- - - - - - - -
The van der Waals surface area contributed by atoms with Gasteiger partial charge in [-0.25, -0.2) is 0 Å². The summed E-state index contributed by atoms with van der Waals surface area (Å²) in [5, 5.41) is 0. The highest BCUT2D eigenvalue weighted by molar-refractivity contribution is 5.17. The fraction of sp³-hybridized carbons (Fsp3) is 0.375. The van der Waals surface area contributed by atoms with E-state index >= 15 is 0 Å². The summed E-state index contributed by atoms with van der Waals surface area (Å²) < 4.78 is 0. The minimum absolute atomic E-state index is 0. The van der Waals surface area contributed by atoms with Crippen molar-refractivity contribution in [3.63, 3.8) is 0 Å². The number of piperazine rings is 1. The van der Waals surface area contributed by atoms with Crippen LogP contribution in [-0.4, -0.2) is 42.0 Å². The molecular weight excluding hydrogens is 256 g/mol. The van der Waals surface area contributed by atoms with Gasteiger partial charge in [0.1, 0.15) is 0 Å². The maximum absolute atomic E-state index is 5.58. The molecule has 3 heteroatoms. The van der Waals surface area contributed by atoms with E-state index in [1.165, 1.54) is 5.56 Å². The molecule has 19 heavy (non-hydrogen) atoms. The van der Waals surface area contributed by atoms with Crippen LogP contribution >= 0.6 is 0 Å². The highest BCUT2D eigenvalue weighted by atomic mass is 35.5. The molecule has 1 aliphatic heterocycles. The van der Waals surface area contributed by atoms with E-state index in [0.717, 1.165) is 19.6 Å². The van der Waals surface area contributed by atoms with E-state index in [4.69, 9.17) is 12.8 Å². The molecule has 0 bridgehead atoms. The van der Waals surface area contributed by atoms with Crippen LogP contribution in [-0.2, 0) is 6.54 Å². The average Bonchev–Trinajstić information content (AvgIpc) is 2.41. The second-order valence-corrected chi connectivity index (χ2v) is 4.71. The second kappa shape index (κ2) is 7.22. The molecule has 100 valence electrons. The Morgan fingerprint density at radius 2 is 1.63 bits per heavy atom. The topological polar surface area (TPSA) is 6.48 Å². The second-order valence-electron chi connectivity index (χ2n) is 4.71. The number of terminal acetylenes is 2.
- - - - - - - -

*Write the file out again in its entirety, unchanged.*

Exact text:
The van der Waals surface area contributed by atoms with Gasteiger partial charge in [-0.25, -0.2) is 0 Å². The summed E-state index contributed by atoms with van der Waals surface area (Å²) in [5, 5.41) is 0. The highest BCUT2D eigenvalue weighted by molar-refractivity contribution is 5.17. The fraction of sp³-hybridized carbons (Fsp3) is 0.375. The van der Waals surface area contributed by atoms with E-state index >= 15 is 0 Å². The summed E-state index contributed by atoms with van der Waals surface area (Å²) < 4.78 is 0. The minimum absolute atomic E-state index is 0. The van der Waals surface area contributed by atoms with Crippen molar-refractivity contribution in [3.63, 3.8) is 0 Å². The number of piperazine rings is 1. The van der Waals surface area contributed by atoms with Crippen LogP contribution in [-0.4, -0.2) is 42.0 Å². The molecular weight excluding hydrogens is 256 g/mol. The van der Waals surface area contributed by atoms with Gasteiger partial charge in [0.1, 0.15) is 0 Å². The maximum absolute atomic E-state index is 5.58. The molecule has 3 heteroatoms. The van der Waals surface area contributed by atoms with E-state index in [1.165, 1.54) is 5.56 Å². The molecule has 19 heavy (non-hydrogen) atoms. The van der Waals surface area contributed by atoms with Crippen LogP contribution >= 0.6 is 0 Å². The highest BCUT2D eigenvalue weighted by atomic mass is 35.5. The molecule has 1 aliphatic heterocycles. The van der Waals surface area contributed by atoms with E-state index in [0.717, 1.165) is 19.6 Å². The van der Waals surface area contributed by atoms with E-state index in [4.69, 9.17) is 12.8 Å². The molecule has 0 bridgehead atoms. The van der Waals surface area contributed by atoms with Crippen LogP contribution in [-0.2, 0) is 6.54 Å². The average Bonchev–Trinajstić information content (AvgIpc) is 2.41. The second-order valence-corrected chi connectivity index (χ2v) is 4.71. The second kappa shape index (κ2) is 7.22. The molecule has 100 valence electrons. The Morgan fingerprint density at radius 2 is 1.63 bits per heavy atom. The topological polar surface area (TPSA) is 6.48 Å². The second-order valence-electron chi connectivity index (χ2n) is 4.71. The number of terminal acetylenes is 2.